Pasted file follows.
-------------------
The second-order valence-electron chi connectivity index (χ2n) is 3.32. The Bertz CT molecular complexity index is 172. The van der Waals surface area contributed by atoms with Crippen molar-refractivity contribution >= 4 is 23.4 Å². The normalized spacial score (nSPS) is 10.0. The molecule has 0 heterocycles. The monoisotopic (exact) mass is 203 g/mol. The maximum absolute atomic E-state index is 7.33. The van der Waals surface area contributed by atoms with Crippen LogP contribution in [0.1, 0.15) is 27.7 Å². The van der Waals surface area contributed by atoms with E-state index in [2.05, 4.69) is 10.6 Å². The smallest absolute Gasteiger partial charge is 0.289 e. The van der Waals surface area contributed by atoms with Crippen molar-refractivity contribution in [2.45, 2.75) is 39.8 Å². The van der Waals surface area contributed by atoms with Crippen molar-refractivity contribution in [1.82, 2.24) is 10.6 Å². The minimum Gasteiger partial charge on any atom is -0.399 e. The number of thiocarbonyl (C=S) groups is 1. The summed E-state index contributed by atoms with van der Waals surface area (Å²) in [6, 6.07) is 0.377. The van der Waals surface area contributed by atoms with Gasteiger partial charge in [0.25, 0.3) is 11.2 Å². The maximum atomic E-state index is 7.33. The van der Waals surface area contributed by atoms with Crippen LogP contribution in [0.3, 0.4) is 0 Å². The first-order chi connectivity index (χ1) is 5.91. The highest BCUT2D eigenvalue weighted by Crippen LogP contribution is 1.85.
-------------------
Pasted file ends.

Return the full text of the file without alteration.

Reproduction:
The second-order valence-electron chi connectivity index (χ2n) is 3.32. The Bertz CT molecular complexity index is 172. The van der Waals surface area contributed by atoms with Crippen molar-refractivity contribution >= 4 is 23.4 Å². The normalized spacial score (nSPS) is 10.0. The molecule has 0 heterocycles. The monoisotopic (exact) mass is 203 g/mol. The maximum absolute atomic E-state index is 7.33. The van der Waals surface area contributed by atoms with Crippen LogP contribution in [0.1, 0.15) is 27.7 Å². The van der Waals surface area contributed by atoms with E-state index in [2.05, 4.69) is 10.6 Å². The smallest absolute Gasteiger partial charge is 0.289 e. The van der Waals surface area contributed by atoms with Crippen molar-refractivity contribution in [2.45, 2.75) is 39.8 Å². The van der Waals surface area contributed by atoms with Crippen molar-refractivity contribution in [1.82, 2.24) is 10.6 Å². The minimum Gasteiger partial charge on any atom is -0.399 e. The number of thiocarbonyl (C=S) groups is 1. The summed E-state index contributed by atoms with van der Waals surface area (Å²) in [6, 6.07) is 0.377. The van der Waals surface area contributed by atoms with Gasteiger partial charge in [0.25, 0.3) is 11.2 Å². The maximum atomic E-state index is 7.33. The van der Waals surface area contributed by atoms with Crippen LogP contribution in [0.3, 0.4) is 0 Å². The first-order chi connectivity index (χ1) is 5.91. The highest BCUT2D eigenvalue weighted by Crippen LogP contribution is 1.85.